1

Consider the following example:

interface IPropertyCollection
{
    public MethodWrapper GetPropertySetterByName(string name);
    //<<-- I want the implementation from A and B merged into here somehow
}
class A : IPropertyCollection
{
    static PropertyMap properties = new PropertyMap(typeof(A));
    public MethodWrapper GetPropertySetterByName(string name)
    {
        return properties.SomeFunc(name);
    }
}
class B : IPropertyCollection
{
    static PropertyMap properties = new PropertyMap(typeof(B));
    public MethodWrapper GetPropertySetterByName(string name)
    {
        return properties.SomeFunc(name);
    }
}

I want to have a static member in each class keeping track of things in that class only and i want it to behave exactly the same for every class, but with different content. Each static member should only keep track of one single class. I want to be able to get access to the classes' static member by just having an instance of any IPropertyCollection.

Something like this:

    IPropertyCollection a = new A();
    IPropertyCollection b = new B();
    a.GetPropertySetterByName("asdfsj");  //Should end up in static A.properties 
    b.GetPropertySetterByName("asdfsj");  //Should end up in static B.properties 

Now this will work with my example code but i don't want to repeat all those lines inside A and B and 50 other classes.

  • "Static instance methods" is contradictory. It's either static or instance. What you really mean is that you want a static member that will be initialized dependent on the sub-class, right? – James Michael Hare Nov 15 '11 at 20:36
  • 1
    Seems to me as good candidate for abstract class. – Tomas Voracek Nov 15 '11 at 20:38
6

Use a (curiously recurring) generic common base class:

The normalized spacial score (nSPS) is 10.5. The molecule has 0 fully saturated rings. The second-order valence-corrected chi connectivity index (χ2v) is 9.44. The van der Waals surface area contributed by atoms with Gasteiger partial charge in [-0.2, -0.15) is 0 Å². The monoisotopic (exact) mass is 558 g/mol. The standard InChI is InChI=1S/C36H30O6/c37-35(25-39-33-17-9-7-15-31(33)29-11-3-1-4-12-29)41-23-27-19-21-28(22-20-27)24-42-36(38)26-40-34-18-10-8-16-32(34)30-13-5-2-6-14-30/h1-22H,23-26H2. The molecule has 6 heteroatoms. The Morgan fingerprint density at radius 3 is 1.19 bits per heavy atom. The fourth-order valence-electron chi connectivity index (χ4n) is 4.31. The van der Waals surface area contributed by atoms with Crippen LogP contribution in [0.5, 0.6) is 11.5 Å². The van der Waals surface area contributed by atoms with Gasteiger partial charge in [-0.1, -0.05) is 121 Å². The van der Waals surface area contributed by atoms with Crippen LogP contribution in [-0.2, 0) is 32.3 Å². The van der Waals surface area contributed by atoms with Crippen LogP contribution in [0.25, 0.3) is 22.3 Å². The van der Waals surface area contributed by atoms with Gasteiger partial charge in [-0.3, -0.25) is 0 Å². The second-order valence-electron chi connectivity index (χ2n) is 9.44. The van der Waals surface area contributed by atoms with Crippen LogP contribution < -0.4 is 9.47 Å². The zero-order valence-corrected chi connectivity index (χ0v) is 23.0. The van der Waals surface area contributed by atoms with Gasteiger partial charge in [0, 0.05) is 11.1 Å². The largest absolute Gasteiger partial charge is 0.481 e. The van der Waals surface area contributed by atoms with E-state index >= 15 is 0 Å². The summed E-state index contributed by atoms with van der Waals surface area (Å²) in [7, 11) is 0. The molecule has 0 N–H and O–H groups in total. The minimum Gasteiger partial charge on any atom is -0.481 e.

abstract class Base<T> : IPropertyCollection where T : Base<T> {
  static PropertyMap properties = new PropertyMap(typeof(T));
  public MethodWrapper GetPropertySetterByName(string name) {
      return properties.SomeFunc(name);
  }
}

class A : Base<A> { }
class B : Base<B> { }

Since the base class is generic, a different "version" of its static members will be "generated" for each different type parameter.

Just be careful with evil dogs :-)

class Evil : Base<A> { } // will share A's static member...
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4

Static members can't be inherited. They belong to the class they are declared on.

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  • do you know why I was notified on your comment? I certainly didn't downvote, and my name isn't Downvoter. Is "Downvoter" a special value that mass notifies everyone attached to the comment stream? – Adam Rackis Nov 15 '11 at 20:59
  • @AdamRackis - No, it isn't. You probably got notified because you were the only commenter, the system assumed I was asking you... – Oded Nov 15 '11 at 21:02

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